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  1. 1 point
    Healthy habits 'deliver extra disease-free decade' Women can gain 10 and men seven years of life free of cancer, heart problems and type-2 diabetes from a healthy lifestyle, a study in the BMJ suggests. They must exercise regularly, drink in moderation only, have a healthy weight and good diet and not smoke. The US research is based on 111,000 people tracked for more than 20 years. Lead author Dr Frank Hu, of Harvard School of Public Health, in Boston, said the study had "a positive message for the public". "They gain not just more years of life but good years through improved lifestyle choices." What is a healthy lifestyle? At the age of 50, study participants were asked if they met at least four of these five criteria: never smoking a healthy, balanced diet 30 minutes of moderate or vigorous activity every day a body mass index (BMI) between 18.5 and 24.9 no more alcohol than a small glass of wine a day for women and a pint of beer for men Women who said they met four out of five lived an average of another 34 years free of cancer, cardiovascular disease (such as heart attack and stroke) and type-2 diabetes - more than 10 years longer than those who did not. For healthy men, it meant another 31 years of disease-free life - more than seven years extra than unhealthy men could expect. Why the difference between women and men? It may be linkMen who smoked more than 15 cigarettes a day and obese men and women (with a BMI of more than 30) had the lowest disease-free life expectancy, the study found. But some things were true for both sexes - not only did a healthy lifestyle reduce the risk of cancer, cardiovascular disease and type-2 diabetes, it also improved survival if men and women were diagnosed with any of the diseases. "The benefits add up for men and women," Dr Hu said. Why focus on these diseases? Cancer, cardiovascular disease and type-2 diabetes are three of the most common diseases in old age. They are also closely linked to people's lifestyles. Being obese or overweight, for example, is thought to be linked to 13 different types of cancers, including breast, bowel, kidney, liver and oesophagus. ed to the fact women live longer than men on average. Cancer Research UK has calculated that four in 10 cancers can be prevented by people changing aspects of their lifestyle, such as cutting down on processed meat, eating more fibre in their diet and protecting their skin in the sun. Could other factors play a role? This was a large, observational study, so it can't conclude these lifestyle factors were directly responsible for extending life free of disease. It did try to account for other factors, however, such as family medical history, ethnic background and age, which could have had an impact on the results. The research team also had to rely on people giving them information on their food intake, their exercise habits and even their height and weight, which is not always accurate. Most of the participants in the study, involving more than 73,000 women and 38,000 men, were white health professionals. https://www.bbc.com/news/health kalip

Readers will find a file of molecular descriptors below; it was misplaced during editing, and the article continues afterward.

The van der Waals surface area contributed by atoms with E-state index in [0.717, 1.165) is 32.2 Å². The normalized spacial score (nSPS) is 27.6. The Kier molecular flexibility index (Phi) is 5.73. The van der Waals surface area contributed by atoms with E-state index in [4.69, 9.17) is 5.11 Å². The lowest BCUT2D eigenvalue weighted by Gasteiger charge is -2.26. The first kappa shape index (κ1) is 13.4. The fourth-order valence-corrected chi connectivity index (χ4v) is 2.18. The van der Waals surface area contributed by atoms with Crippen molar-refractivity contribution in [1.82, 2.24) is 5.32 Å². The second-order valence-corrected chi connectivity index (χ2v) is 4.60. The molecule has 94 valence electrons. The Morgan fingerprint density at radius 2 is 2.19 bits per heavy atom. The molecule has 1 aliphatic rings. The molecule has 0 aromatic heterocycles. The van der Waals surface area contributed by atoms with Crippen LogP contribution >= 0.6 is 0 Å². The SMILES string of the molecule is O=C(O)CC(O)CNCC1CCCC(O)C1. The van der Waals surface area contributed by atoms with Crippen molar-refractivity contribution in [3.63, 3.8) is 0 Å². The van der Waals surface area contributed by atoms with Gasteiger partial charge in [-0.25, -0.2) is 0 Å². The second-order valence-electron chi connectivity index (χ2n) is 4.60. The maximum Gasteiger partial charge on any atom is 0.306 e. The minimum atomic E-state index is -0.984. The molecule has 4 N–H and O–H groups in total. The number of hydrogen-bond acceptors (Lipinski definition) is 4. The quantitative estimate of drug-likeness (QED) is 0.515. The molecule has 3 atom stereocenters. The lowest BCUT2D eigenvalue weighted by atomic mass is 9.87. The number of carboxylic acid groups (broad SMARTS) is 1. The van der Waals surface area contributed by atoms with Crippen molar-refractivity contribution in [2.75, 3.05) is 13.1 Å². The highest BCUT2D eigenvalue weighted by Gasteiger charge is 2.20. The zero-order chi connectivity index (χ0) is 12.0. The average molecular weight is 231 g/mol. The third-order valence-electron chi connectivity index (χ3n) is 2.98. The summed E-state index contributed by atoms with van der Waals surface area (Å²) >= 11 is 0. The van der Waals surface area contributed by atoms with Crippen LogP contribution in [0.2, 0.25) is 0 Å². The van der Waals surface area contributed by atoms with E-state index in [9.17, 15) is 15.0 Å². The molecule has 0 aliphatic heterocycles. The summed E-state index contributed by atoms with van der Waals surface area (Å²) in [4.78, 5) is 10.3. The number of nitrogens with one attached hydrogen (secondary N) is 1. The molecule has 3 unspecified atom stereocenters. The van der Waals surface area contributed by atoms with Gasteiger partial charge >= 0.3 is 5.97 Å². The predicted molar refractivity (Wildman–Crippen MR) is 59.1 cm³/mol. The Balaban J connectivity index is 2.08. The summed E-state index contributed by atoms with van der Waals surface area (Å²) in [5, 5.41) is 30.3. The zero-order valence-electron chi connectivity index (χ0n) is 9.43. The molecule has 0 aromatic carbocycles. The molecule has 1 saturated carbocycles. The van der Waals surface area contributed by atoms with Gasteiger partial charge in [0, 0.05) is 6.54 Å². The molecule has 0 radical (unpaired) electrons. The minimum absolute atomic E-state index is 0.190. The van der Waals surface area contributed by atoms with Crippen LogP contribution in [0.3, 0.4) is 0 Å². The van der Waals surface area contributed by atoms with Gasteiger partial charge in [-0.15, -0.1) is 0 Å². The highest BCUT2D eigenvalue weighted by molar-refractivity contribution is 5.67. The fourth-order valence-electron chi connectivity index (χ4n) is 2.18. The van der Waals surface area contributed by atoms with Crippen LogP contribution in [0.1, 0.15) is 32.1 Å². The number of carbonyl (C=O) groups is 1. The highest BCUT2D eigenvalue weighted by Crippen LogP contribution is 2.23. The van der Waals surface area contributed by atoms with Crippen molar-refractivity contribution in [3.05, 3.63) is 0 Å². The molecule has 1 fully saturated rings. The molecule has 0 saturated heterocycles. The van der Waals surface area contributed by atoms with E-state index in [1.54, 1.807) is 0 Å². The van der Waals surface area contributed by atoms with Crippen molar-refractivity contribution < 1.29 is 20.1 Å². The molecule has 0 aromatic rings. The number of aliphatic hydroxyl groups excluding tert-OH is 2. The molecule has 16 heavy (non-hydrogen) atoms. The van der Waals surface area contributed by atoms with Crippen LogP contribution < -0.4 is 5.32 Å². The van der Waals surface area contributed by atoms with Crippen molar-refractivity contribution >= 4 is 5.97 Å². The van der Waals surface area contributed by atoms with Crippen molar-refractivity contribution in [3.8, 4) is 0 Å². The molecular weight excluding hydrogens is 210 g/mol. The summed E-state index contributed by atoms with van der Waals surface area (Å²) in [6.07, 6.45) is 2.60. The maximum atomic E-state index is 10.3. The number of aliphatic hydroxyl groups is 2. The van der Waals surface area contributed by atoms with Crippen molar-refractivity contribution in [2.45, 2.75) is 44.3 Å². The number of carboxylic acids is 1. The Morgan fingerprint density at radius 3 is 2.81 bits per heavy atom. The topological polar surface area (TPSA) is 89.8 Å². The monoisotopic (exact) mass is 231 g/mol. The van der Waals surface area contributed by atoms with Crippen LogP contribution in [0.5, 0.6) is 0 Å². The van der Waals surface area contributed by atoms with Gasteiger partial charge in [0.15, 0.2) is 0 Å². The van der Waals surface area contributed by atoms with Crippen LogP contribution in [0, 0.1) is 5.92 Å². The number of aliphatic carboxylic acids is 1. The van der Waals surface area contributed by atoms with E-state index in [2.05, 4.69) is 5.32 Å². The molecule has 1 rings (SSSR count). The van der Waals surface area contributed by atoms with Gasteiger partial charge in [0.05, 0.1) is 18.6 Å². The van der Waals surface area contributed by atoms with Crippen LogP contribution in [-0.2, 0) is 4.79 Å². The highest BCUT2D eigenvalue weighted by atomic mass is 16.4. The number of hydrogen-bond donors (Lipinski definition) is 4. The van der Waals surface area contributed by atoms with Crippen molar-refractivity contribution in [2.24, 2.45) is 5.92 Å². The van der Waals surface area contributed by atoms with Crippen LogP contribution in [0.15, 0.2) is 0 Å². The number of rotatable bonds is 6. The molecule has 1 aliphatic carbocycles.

2. 1 point